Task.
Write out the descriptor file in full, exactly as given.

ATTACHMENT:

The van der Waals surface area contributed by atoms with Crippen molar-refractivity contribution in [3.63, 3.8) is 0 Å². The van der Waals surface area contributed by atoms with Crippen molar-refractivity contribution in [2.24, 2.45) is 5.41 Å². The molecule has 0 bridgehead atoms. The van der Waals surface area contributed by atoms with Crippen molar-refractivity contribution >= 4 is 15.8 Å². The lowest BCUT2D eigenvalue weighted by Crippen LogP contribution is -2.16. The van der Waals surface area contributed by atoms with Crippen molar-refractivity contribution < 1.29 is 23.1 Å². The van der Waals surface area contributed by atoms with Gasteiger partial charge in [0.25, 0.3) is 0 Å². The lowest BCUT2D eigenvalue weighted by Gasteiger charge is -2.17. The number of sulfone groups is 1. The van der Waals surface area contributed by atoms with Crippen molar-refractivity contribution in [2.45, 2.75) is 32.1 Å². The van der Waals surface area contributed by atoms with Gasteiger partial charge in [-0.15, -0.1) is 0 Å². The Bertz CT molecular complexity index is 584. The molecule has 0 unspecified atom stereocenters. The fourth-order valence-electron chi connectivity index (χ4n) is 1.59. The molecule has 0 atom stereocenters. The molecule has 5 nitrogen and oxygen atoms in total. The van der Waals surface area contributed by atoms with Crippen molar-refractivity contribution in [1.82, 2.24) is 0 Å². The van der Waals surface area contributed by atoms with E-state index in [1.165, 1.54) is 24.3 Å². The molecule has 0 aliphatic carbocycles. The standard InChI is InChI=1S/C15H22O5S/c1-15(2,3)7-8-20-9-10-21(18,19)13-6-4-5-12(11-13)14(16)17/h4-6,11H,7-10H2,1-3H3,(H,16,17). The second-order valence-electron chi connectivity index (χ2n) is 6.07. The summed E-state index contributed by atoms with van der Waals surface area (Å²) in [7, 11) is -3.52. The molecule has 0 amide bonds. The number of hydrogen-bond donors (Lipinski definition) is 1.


The van der Waals surface area contributed by atoms with Crippen molar-refractivity contribution in [3.63, 3.8) is 0 Å². The van der Waals surface area contributed by atoms with Crippen molar-refractivity contribution in [2.24, 2.45) is 5.41 Å². The molecule has 0 bridgehead atoms. The van der Waals surface area contributed by atoms with Crippen molar-refractivity contribution >= 4 is 15.8 Å². The lowest BCUT2D eigenvalue weighted by Crippen LogP contribution is -2.16. The van der Waals surface area contributed by atoms with Crippen molar-refractivity contribution < 1.29 is 23.1 Å². The van der Waals surface area contributed by atoms with Gasteiger partial charge in [0.25, 0.3) is 0 Å². The lowest BCUT2D eigenvalue weighted by Gasteiger charge is -2.17. The number of sulfone groups is 1. The van der Waals surface area contributed by atoms with Crippen molar-refractivity contribution in [2.45, 2.75) is 32.1 Å². The van der Waals surface area contributed by atoms with Gasteiger partial charge in [-0.15, -0.1) is 0 Å². The Bertz CT molecular complexity index is 584. The molecule has 0 unspecified atom stereocenters. The fourth-order valence-electron chi connectivity index (χ4n) is 1.59. The molecule has 0 atom stereocenters. The molecule has 5 nitrogen and oxygen atoms in total. The van der Waals surface area contributed by atoms with Crippen molar-refractivity contribution in [1.82, 2.24) is 0 Å². The van der Waals surface area contributed by atoms with E-state index in [1.165, 1.54) is 24.3 Å². The molecule has 0 aliphatic carbocycles. The standard InChI is InChI=1S/C15H22O5S/c1-15(2,3)7-8-20-9-10-21(18,19)13-6-4-5-12(11-13)14(16)17/h4-6,11H,7-10H2,1-3H3,(H,16,17). The second-order valence-electron chi connectivity index (χ2n) is 6.07. The summed E-state index contributed by atoms with van der Waals surface area (Å²) in [7, 11) is -3.52. The molecule has 0 amide bonds. The number of hydrogen-bond donors (Lipinski definition) is 1.